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Hrag Pailian, Viola Störmer, George Alvarez; Neurophysiological Marker of Visual Working Memory Manipulation. Journal of Vision 2017;17(10):1116. doi: https://doi.org/10.1167/17.10.1116.
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© ARVO (1962-2015); The Authors (2016-present)
Previous research has discovered the neural correlates of visual working memory storage capacity (e.g., Vogel & Machizawa, 2004), but not the neural correlates of the defining feature of working memory – the manipulation of stored information. To this end, we recorded neural activity using electroencephalography (EEG) while observers completed a working memory (WM) manipulation task. Observers were cued to remember 3 colored circles on one side of the display (ignoring a perceptually matched display on the other side), followed by a maintenance period where the colors disappeared leaving behind placeholders. These events were succeeded by a placeholder-motion period, in which a pair of placeholders underwent smooth motion to swap locations. Observers were instructed to either update the spatial-featural bindings, keeping the features aligned with the moving placeholders (storage and manipulation) or to ignore the movement altogether and remember the features at their original locations (storage only). Observers subsequently identified the color of a cued item. We observed a sustained contralateral delay activity (CDA) at posterior electrode sites for both conditions during the initial maintenance prior to placeholder motion (representing the initial storage of information). This lateralized activity persevered into the placeholder-motion period, and remained active throughout this time window. The magnitude of the CDA did not differ between Update and Ignore conditions during either the initial maintenance period, F(1,11)=2.31, p=.16, or the placeholder-motion period, F(1,11)=3.69, p=.08. However, we observed a sustained nonlateralized negativity for Update trials, but not Ignore trials, at frontal-central electrode sites during the placeholder-motion period, F(1,11)=7.13, p=.02, but not during the initial maintenance period before movement, F(1,11)=1.46, p=.25. This negativity showed a bilateral anterior scalp distribution, focusing over frontal-central electrode sites. These results present the "Frontal-Central Negativity" as a candidate neurophysiological marker of visual WM manipulation, and suggest that storage and manipulation are separable cognitive and neural mechanisms.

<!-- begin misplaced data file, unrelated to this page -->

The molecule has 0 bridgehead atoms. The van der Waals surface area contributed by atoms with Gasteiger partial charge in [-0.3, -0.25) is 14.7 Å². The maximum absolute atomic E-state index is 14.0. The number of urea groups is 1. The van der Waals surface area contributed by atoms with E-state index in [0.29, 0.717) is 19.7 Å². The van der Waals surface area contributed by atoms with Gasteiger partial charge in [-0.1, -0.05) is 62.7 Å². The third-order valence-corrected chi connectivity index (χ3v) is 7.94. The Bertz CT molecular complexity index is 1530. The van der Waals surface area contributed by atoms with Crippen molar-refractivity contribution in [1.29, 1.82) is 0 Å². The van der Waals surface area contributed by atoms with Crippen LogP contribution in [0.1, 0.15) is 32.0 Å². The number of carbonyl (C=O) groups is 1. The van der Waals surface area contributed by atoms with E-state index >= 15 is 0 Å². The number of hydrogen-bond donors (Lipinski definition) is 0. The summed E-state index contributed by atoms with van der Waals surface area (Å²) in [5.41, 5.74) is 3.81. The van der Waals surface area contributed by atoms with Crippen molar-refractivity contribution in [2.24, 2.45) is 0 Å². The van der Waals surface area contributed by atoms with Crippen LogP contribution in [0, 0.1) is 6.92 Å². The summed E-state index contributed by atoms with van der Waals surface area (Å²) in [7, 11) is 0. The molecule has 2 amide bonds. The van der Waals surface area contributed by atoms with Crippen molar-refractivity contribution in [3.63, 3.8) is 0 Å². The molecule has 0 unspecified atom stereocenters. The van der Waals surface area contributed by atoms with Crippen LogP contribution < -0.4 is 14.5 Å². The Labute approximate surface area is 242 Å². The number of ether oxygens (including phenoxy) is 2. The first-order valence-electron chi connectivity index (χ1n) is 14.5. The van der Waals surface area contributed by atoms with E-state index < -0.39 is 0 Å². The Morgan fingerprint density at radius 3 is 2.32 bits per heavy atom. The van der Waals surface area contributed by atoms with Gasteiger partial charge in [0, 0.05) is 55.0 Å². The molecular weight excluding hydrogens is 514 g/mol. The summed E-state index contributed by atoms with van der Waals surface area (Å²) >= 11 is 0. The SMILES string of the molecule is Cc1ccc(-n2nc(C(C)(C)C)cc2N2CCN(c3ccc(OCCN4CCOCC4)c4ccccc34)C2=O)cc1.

Meeting abstract presented at VSS 2017
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